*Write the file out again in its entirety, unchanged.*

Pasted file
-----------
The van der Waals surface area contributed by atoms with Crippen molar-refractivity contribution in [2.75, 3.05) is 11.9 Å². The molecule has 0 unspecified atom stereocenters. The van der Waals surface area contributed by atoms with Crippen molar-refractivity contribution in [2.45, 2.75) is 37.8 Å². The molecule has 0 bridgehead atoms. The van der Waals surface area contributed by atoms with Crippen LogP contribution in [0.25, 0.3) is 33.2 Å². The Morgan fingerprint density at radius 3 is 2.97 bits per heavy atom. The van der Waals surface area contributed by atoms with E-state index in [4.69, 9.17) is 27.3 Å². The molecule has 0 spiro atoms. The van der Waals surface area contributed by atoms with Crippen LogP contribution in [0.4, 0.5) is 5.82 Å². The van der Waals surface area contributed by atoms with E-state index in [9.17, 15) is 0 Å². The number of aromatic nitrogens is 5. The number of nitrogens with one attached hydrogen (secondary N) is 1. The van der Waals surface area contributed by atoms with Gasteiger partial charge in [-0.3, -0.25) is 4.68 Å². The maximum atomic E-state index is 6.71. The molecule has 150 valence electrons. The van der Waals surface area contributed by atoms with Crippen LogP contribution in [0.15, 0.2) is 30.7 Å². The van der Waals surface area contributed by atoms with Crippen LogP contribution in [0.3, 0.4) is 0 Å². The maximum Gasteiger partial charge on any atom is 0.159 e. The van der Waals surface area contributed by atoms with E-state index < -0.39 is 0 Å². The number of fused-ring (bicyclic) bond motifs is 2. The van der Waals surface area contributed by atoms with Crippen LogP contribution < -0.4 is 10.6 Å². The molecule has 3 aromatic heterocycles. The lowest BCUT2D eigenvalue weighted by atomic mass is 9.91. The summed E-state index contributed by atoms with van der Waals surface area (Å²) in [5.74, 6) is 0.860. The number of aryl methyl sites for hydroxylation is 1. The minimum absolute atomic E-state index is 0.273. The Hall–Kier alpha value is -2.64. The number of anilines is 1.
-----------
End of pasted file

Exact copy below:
The van der Waals surface area contributed by atoms with Crippen molar-refractivity contribution in [2.75, 3.05) is 11.9 Å². The molecule has 0 unspecified atom stereocenters. The van der Waals surface area contributed by atoms with Crippen molar-refractivity contribution in [2.45, 2.75) is 37.8 Å². The molecule has 0 bridgehead atoms. The van der Waals surface area contributed by atoms with Crippen LogP contribution in [0.25, 0.3) is 33.2 Å². The Morgan fingerprint density at radius 3 is 2.97 bits per heavy atom. The van der Waals surface area contributed by atoms with E-state index in [4.69, 9.17) is 27.3 Å². The molecule has 0 spiro atoms. The van der Waals surface area contributed by atoms with Crippen LogP contribution in [0.4, 0.5) is 5.82 Å². The van der Waals surface area contributed by atoms with E-state index in [9.17, 15) is 0 Å². The number of aromatic nitrogens is 5. The number of nitrogens with one attached hydrogen (secondary N) is 1. The van der Waals surface area contributed by atoms with Gasteiger partial charge in [-0.3, -0.25) is 4.68 Å². The maximum atomic E-state index is 6.71. The molecule has 150 valence electrons. The van der Waals surface area contributed by atoms with Crippen LogP contribution in [0.15, 0.2) is 30.7 Å². The van der Waals surface area contributed by atoms with Crippen LogP contribution in [0.3, 0.4) is 0 Å². The maximum Gasteiger partial charge on any atom is 0.159 e. The van der Waals surface area contributed by atoms with E-state index < -0.39 is 0 Å². The number of fused-ring (bicyclic) bond motifs is 2. The van der Waals surface area contributed by atoms with Crippen LogP contribution < -0.4 is 10.6 Å². The molecule has 3 aromatic heterocycles. The lowest BCUT2D eigenvalue weighted by atomic mass is 9.91. The summed E-state index contributed by atoms with van der Waals surface area (Å²) in [5.74, 6) is 0.860. The number of aryl methyl sites for hydroxylation is 1. The minimum absolute atomic E-state index is 0.273. The Hall–Kier alpha value is -2.64. The number of anilines is 1.